And what about the "swag bag?" It was GREAT! But would you expect any less from a 3M sponsored race?  I was disappointed that the 3M Half reusable bag was missing from my bag. boo. But other than that, I'll be using the gifts for sure.

What's next on the running horizon? COWTOWN!!!  

Friday, January 23, 2015

What have I done?

I've gone back to grad school.

Oh my.

I'm taking 12 hours this semester. ( It's 2 classes at a time in 8 week chunks.)

This is week 1.

I may throw up.

What have I done?

On the bright side, in a year I'll have my Master's in Educational Leadership and have my principal's certificate.

I may not sleep for the next year, but hey, I've never been a good sleeper :0)

Monday, January 19, 2015

Differentiation DOES Work

James R. Delisle’s article “Differentiation Doesn’t Work”  in Education Week absolutely hit a nerve with me.  His statement “differentiation is a failure, a farce, and the ultimate educational joke played on countless educators and students” to be honest made me mad. 

I agree that differentiation is hard and incredibly difficult in a classroom of mixed ability students. But to say that differentiation is a failure and a joke is ludicrous and I felt like I had been slapped in the face!

Why? Because creative differentiation not only WORKS, but is sometimes the ONLY glue that keeps a classroom running and students achieving more than they ever thought possible.  Is it easy? NO! But curriculum that provides creative approaches to education and gives students choices about their education is crucial if students are to be met at their current educational level and then be challenged. In my opinion, this is the very essence of differentiation.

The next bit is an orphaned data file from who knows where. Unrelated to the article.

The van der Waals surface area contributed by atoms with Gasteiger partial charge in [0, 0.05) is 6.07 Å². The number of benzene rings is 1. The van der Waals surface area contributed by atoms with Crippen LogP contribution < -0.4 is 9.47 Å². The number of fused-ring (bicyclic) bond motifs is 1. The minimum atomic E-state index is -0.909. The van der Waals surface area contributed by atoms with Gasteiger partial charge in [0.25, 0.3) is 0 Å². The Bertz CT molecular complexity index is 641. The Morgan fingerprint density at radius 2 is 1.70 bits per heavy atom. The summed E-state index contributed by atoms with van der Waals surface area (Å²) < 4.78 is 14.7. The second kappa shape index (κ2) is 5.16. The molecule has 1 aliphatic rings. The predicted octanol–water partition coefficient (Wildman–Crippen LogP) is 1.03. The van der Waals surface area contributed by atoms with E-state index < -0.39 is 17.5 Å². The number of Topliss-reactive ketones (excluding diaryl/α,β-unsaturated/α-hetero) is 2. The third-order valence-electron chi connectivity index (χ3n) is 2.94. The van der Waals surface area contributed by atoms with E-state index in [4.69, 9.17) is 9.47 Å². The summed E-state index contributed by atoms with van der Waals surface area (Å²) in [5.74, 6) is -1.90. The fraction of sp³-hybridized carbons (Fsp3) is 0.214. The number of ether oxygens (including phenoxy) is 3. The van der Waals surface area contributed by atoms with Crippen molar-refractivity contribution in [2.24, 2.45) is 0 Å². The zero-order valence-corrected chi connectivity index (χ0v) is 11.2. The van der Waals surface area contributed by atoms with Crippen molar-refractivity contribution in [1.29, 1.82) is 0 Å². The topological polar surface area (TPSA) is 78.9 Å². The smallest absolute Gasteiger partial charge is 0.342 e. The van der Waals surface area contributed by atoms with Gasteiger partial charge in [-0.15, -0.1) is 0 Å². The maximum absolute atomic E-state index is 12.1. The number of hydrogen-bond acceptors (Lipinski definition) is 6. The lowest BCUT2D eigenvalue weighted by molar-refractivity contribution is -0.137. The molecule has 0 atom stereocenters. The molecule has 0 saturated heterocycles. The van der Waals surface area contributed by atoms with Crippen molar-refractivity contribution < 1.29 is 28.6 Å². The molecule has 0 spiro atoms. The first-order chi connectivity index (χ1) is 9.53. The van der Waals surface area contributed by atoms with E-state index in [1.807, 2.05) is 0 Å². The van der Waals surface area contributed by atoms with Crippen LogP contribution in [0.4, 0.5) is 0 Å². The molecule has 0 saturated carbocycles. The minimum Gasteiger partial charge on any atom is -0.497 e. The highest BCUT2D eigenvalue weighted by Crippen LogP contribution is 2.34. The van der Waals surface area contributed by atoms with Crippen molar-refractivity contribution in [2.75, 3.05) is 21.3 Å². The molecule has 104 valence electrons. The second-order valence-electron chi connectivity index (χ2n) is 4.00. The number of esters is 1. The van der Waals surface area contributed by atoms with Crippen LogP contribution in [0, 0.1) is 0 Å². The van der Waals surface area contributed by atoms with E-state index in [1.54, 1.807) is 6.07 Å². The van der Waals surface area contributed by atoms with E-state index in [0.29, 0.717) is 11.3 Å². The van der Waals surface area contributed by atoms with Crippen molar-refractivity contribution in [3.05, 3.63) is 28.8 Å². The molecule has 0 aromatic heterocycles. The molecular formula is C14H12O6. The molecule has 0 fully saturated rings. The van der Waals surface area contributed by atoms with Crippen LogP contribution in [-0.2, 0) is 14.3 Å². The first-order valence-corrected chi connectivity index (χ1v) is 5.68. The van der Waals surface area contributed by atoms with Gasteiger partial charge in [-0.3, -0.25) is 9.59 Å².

To say that differentiation doesn’t work, is a copout. It’s like saying because some students struggle to read that we should just stop teaching reading.  Instead, we have to say that maybe the way we approach differentiation needs to change.  Or maybe the expectation that teachers would know how to differentiate needs to change. What I do know is that the traditional model of lecture, take notes and give a test doesn’t work for students if we want them to be the best self that they can be.

Why am I so adamant that differentiation works? Because after spending the last 15+ years in the public school classroom teaching everything from 3rd grade special education Math to 8th grade Reading to 12th grade Economics and a dozen other subjects in between and afterwards, I KNOW that if we want to reach students we have to do things differently.  And to be honest, I am tired of always hearing what doesn’t work and that we have such a hard job so woe is me. NO! We have the BEST job! Yes it is hard! Yes, things aren’t always great and sometimes things happen in our classrooms and in our schools that are crap. And sometimes it’s because we have crappy curriculum and no support. But you know what, at the end of the day, I can adapt my crappy (or lack of) curriculum and I can work through times when I feel like I am being sabotaged by administrators. Because my students are worth it!